Mathieu Matégot's organic forms and lightness of touch create a sense of joy and the ground breaking and innovative techniques that he employed result in aesthetic and, above all, contemporary designs.
Matégot was the first person to combine metal tubing with perforated sheet metal; a pairing that particularly characterizes his work. Many designers spend years developing their designs, simply to make them better and better. This was certainly not the case with Mathieu Matégot; he only devoted one decade to the design of furniture and interior accessories, yet these distinctive 1950's designs would later be considered iconic.
Today, Matégot's designs are equally fit for purpose as when they were originally conceived and his legendary designs are both timeless and classic. The Nagasaki chair is once of few three-legged models and is still Matégot's best-known piece and is included in the permanent exhibition at the Vitra Design Museum.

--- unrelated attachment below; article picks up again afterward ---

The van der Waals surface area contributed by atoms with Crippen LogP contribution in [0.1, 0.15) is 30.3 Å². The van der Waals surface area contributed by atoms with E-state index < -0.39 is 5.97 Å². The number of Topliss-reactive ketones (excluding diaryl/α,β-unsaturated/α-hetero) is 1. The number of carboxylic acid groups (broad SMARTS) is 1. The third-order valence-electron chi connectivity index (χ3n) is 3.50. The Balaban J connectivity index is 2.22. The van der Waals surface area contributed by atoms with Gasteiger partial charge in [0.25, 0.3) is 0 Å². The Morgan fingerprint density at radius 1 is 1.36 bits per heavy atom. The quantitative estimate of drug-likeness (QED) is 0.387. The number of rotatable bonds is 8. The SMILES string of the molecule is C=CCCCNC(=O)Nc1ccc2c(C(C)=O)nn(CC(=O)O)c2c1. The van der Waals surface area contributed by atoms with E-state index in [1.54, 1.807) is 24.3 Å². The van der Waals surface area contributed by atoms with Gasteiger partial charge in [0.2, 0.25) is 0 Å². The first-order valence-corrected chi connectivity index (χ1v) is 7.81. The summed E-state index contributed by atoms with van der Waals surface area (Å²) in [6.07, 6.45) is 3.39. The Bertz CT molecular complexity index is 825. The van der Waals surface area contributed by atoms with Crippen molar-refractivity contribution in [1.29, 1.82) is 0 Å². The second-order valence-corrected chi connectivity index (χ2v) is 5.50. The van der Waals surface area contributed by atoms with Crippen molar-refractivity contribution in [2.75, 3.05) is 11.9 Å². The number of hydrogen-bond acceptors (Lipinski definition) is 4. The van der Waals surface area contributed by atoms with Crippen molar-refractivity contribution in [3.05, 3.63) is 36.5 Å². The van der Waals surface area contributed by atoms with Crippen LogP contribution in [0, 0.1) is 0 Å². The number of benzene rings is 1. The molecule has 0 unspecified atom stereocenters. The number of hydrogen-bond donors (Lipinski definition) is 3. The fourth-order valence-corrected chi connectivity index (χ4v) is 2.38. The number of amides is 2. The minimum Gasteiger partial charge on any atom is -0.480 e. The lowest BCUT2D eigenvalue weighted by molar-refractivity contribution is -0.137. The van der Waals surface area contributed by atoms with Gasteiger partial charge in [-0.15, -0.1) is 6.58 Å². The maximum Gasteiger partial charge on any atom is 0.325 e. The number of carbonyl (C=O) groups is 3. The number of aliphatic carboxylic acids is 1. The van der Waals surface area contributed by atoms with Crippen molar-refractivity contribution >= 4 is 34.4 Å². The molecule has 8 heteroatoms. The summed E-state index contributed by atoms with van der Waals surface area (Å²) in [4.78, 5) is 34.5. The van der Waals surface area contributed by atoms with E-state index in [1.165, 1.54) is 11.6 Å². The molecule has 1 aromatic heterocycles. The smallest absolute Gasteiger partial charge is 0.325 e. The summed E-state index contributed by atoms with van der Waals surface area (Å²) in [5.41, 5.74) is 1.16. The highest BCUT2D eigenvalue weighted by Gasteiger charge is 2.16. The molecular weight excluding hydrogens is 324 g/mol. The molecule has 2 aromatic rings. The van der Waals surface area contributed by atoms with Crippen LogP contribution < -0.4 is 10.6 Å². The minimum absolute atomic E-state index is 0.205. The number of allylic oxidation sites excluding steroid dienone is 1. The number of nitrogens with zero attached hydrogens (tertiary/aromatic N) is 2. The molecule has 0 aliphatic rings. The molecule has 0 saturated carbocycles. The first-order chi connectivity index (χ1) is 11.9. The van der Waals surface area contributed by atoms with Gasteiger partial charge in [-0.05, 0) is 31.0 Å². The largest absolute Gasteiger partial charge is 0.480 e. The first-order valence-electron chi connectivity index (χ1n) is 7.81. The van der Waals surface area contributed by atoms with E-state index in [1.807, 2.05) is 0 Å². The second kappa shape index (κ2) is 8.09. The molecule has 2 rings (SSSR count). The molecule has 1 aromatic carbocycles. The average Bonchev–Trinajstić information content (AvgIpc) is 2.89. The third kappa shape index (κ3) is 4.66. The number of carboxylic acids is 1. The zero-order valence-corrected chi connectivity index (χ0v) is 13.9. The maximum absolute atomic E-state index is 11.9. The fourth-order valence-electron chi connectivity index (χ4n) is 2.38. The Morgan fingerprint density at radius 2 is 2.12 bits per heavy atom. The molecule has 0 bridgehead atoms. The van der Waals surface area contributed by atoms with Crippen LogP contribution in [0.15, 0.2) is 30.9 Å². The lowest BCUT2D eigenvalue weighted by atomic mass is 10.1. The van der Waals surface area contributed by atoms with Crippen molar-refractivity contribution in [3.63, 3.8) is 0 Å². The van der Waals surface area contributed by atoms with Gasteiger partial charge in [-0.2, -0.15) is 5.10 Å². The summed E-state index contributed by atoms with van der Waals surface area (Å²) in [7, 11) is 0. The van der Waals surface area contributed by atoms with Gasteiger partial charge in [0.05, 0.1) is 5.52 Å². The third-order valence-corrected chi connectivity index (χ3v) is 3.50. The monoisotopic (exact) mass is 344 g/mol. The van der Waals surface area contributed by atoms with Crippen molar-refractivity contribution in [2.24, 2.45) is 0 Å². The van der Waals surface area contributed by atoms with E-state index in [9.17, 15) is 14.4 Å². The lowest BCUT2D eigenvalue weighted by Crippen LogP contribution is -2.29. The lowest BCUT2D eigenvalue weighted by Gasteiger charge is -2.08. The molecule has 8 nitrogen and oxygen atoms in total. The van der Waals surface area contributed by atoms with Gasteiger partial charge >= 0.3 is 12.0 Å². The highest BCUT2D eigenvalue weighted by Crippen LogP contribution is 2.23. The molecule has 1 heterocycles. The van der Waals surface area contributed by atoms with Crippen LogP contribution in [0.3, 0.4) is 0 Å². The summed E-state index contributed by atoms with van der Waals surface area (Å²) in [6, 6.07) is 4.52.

About Mathieu Matégot
Mathieu Matégot (1910 - 2001). After studying at Budapest's school of art and architecture, Matégot created scenery and tapestries for the National Theatre. He settled in France in 1931 and as a volunteer in the French army, was captured and not released until 1944. After returning home, he started producing handmade furniture in Paris. For a decade Matégot created various design classics but at the beginning of the 60's changed course to focus on the design of tapestries, for which he won international acclaim. Source : www.gubi.dk